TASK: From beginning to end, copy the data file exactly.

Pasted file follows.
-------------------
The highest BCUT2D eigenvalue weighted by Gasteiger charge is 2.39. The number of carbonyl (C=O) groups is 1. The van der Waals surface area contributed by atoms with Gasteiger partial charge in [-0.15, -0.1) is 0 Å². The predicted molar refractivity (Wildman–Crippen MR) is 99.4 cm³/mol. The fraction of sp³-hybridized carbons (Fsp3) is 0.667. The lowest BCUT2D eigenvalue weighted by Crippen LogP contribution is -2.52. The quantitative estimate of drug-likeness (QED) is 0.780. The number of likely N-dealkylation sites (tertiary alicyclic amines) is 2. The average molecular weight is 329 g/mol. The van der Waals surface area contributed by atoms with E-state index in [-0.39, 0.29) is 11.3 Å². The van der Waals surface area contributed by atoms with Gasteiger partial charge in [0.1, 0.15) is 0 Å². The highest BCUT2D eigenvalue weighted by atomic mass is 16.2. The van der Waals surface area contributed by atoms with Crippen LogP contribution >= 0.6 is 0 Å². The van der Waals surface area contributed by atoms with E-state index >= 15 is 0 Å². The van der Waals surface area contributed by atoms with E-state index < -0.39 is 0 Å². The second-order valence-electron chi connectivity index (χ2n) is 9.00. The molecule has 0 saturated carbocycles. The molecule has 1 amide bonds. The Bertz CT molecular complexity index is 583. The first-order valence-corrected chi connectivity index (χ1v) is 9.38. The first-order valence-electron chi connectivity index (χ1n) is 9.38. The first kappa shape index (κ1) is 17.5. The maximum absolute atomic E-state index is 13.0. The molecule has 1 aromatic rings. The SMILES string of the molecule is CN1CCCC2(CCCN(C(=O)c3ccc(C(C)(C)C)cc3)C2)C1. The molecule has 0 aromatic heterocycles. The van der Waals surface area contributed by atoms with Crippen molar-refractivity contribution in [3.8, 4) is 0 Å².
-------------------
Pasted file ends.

The highest BCUT2D eigenvalue weighted by Gasteiger charge is 2.39. The number of carbonyl (C=O) groups is 1. The van der Waals surface area contributed by atoms with Gasteiger partial charge in [-0.15, -0.1) is 0 Å². The predicted molar refractivity (Wildman–Crippen MR) is 99.4 cm³/mol. The fraction of sp³-hybridized carbons (Fsp3) is 0.667. The lowest BCUT2D eigenvalue weighted by Crippen LogP contribution is -2.52. The quantitative estimate of drug-likeness (QED) is 0.780. The number of likely N-dealkylation sites (tertiary alicyclic amines) is 2. The average molecular weight is 329 g/mol. The van der Waals surface area contributed by atoms with E-state index in [-0.39, 0.29) is 11.3 Å². The van der Waals surface area contributed by atoms with Gasteiger partial charge in [0.1, 0.15) is 0 Å². The highest BCUT2D eigenvalue weighted by atomic mass is 16.2. The van der Waals surface area contributed by atoms with Crippen LogP contribution >= 0.6 is 0 Å². The van der Waals surface area contributed by atoms with E-state index >= 15 is 0 Å². The van der Waals surface area contributed by atoms with E-state index < -0.39 is 0 Å². The second-order valence-electron chi connectivity index (χ2n) is 9.00. The molecule has 0 saturated carbocycles. The molecule has 1 amide bonds. The Bertz CT molecular complexity index is 583. The first-order valence-corrected chi connectivity index (χ1v) is 9.38. The first-order valence-electron chi connectivity index (χ1n) is 9.38. The first kappa shape index (κ1) is 17.5. The maximum absolute atomic E-state index is 13.0. The molecule has 1 aromatic rings. The SMILES string of the molecule is CN1CCCC2(CCCN(C(=O)c3ccc(C(C)(C)C)cc3)C2)C1. The molecule has 0 aromatic heterocycles. The van der Waals surface area contributed by atoms with Crippen molar-refractivity contribution in [3.8, 4) is 0 Å².